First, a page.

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Can I make a black hole with one or two atoms?
24 votes

There are two answers: yes and no. Yes because every mass M has a Schwarzschild radius given by $\frac{2GM}{c^2}$ (where G is the gravitational constant (about $6.7\times10^{-11}$ and c is the speed ...

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Can you see something active in the sky apart from satellites? Can there be amateur time-domain astronomy?
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23 votes

If it moves or flashes it isn't astronomy, it is meteorology or technology. There are only a few exceptions to this: Meteors are an atmospheric phenomenon, and a meteor will appear to move rapidly ...

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Why does the closest approach of star S2 to Sgr A* not appear to be near the focus of its elliptical orbit?
23 votes

The orbital elements are on wikipedia: $$e=0.884\ a=0.125'',\ i=134^\circ,\, \Omega=228^\circ$$ (At an assumed distance of 8kpc, $0.125'' = 1000au$) It is the inclination that means that the black ...

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Was the Sun's gravitational lensing observed in other solar eclipses than the one in 1919?
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23 votes

Yes, observations of this kind are within the technical scope of amateur astronomers. Several groups succeeded in replicating the experiment during the 2017 eclipse that crossed the USA. For example ...

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Why do stars twinkle but the Sun doesn't (I'm asking this because the Sun is also a star)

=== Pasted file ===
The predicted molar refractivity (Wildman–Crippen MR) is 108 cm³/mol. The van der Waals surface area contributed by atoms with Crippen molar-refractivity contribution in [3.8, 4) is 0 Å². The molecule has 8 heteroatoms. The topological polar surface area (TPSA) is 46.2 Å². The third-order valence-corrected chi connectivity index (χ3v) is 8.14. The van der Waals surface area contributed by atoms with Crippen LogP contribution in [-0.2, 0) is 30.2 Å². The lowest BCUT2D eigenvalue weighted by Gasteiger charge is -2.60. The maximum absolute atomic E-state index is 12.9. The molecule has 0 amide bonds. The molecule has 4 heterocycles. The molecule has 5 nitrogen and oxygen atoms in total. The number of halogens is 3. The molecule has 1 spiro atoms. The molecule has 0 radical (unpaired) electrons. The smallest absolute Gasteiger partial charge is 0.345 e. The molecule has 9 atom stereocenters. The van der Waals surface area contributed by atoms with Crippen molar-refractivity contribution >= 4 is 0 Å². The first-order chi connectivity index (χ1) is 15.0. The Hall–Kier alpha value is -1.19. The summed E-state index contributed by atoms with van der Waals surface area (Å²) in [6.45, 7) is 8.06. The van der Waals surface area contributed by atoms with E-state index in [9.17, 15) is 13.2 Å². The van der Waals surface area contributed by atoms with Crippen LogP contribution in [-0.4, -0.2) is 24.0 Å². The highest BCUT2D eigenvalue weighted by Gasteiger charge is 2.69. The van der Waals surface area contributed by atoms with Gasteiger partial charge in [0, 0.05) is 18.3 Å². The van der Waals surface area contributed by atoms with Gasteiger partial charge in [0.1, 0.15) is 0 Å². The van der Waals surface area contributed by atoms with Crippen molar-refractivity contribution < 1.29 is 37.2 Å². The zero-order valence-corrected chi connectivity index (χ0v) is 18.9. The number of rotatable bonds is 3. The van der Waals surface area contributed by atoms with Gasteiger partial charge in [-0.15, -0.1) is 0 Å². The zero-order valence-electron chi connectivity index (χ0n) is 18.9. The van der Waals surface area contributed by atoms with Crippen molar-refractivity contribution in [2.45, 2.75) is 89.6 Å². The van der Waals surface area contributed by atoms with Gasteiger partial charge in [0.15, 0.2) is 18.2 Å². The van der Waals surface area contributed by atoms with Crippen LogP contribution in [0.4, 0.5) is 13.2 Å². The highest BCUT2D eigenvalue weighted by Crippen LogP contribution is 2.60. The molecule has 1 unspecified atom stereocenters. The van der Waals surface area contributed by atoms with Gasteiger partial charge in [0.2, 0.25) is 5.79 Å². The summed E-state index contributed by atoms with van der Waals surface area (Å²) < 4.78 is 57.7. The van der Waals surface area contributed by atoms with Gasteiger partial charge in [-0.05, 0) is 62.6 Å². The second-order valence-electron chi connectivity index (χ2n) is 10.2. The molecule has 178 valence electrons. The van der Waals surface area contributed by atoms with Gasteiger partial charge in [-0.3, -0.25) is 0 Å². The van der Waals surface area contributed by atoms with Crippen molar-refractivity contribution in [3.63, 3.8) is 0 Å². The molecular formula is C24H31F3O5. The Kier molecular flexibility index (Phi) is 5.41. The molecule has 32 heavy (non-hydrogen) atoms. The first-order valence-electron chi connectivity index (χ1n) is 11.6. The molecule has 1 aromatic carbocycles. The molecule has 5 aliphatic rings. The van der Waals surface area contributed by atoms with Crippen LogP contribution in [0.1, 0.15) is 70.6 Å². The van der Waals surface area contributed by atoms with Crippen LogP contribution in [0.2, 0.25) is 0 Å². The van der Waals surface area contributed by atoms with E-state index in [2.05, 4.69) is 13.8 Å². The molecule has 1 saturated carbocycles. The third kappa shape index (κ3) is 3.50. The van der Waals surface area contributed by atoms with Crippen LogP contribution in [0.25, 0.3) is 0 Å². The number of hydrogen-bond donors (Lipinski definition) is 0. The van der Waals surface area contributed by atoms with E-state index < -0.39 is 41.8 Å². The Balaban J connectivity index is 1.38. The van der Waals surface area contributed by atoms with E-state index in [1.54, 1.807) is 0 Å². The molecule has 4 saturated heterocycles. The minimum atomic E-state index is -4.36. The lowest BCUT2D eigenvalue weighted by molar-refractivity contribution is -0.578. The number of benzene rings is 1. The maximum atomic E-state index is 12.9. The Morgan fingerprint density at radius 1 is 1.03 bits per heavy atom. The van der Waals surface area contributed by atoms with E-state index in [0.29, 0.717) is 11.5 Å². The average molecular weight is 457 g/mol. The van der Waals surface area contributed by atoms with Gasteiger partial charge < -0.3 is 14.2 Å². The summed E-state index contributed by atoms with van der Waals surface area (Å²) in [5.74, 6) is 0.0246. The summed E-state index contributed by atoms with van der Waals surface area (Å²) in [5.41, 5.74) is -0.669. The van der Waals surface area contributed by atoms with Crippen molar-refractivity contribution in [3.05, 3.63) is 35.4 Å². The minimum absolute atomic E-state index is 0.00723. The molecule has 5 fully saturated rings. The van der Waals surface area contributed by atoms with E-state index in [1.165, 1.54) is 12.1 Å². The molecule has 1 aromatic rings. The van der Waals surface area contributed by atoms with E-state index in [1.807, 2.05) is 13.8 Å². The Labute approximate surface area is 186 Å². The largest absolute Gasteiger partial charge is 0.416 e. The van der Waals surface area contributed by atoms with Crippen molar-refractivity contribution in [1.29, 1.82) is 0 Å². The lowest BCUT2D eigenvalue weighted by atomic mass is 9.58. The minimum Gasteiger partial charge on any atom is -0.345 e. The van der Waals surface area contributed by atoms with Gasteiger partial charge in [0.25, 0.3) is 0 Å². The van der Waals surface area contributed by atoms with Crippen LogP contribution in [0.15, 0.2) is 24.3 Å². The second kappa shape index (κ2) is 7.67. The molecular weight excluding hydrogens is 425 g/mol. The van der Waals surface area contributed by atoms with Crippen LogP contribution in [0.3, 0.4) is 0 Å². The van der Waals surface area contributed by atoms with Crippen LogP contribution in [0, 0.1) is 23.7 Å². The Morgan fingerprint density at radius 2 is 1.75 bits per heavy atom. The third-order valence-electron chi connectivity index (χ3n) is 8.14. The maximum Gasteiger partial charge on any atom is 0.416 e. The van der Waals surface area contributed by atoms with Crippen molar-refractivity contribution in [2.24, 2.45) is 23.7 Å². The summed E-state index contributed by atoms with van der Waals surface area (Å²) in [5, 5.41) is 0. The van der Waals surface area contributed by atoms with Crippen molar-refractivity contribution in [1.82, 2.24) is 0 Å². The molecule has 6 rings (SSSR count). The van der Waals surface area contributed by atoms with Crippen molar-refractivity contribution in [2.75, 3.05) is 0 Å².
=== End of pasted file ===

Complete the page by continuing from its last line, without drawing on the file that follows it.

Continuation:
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23 votes

Stars twinkle because they are effectively a point of light. This point of light can be distorted and magnified by movement of patches of varying density in the atmosphere. These act as lenses causing ...

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How can a supermassive black hole cause so much energy to enlighten its matter when its massive gravity prevents light to escape?
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23 votes

It is quite correct that a black hole has so much mass that light cannot escape from a region around the black hole. The edge of this region is called the event horizon. If you cross an event horizon ...

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Line of lights moving in a straight line, with a few following
22 votes

Given the date and timing, this could be most like the Starlink satellites in their "stacked" configuration. They are currently in a line, but they will later move to separate orbits. Dr Marco ...